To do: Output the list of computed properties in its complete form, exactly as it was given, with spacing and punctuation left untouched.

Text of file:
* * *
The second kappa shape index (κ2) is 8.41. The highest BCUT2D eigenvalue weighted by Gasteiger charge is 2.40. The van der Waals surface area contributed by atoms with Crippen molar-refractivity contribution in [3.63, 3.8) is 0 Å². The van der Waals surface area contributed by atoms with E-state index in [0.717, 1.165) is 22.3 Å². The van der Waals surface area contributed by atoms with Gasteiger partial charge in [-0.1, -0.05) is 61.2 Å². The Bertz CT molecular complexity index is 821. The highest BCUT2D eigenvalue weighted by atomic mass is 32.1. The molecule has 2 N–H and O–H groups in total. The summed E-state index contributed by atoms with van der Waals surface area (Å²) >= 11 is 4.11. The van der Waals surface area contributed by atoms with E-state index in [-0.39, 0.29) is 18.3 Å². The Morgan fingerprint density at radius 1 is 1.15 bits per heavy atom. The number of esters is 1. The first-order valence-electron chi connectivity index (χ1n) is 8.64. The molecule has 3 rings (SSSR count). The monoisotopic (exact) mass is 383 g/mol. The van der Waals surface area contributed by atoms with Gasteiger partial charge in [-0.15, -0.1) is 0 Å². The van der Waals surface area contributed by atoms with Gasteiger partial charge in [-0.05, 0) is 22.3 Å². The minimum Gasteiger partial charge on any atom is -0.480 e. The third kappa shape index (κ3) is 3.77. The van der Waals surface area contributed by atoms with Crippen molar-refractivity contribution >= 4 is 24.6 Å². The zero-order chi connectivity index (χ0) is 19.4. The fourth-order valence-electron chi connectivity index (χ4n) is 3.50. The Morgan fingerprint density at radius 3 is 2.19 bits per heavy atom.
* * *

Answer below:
The second kappa shape index (κ2) is 8.41. The highest BCUT2D eigenvalue weighted by Gasteiger charge is 2.40. The van der Waals surface area contributed by atoms with Crippen molar-refractivity contribution in [3.63, 3.8) is 0 Å². The van der Waals surface area contributed by atoms with E-state index in [0.717, 1.165) is 22.3 Å². The van der Waals surface area contributed by atoms with Gasteiger partial charge in [-0.1, -0.05) is 61.2 Å². The Bertz CT molecular complexity index is 821. The highest BCUT2D eigenvalue weighted by atomic mass is 32.1. The molecule has 2 N–H and O–H groups in total. The summed E-state index contributed by atoms with van der Waals surface area (Å²) >= 11 is 4.11. The van der Waals surface area contributed by atoms with E-state index in [-0.39, 0.29) is 18.3 Å². The Morgan fingerprint density at radius 1 is 1.15 bits per heavy atom. The number of esters is 1. The first-order valence-electron chi connectivity index (χ1n) is 8.64. The molecule has 3 rings (SSSR count). The monoisotopic (exact) mass is 383 g/mol. The van der Waals surface area contributed by atoms with Gasteiger partial charge in [-0.15, -0.1) is 0 Å². The van der Waals surface area contributed by atoms with Gasteiger partial charge in [-0.05, 0) is 22.3 Å². The minimum Gasteiger partial charge on any atom is -0.480 e. The third kappa shape index (κ3) is 3.77. The van der Waals surface area contributed by atoms with Crippen molar-refractivity contribution >= 4 is 24.6 Å². The zero-order chi connectivity index (χ0) is 19.4. The fourth-order valence-electron chi connectivity index (χ4n) is 3.50. The Morgan fingerprint density at radius 3 is 2.19 bits per heavy atom.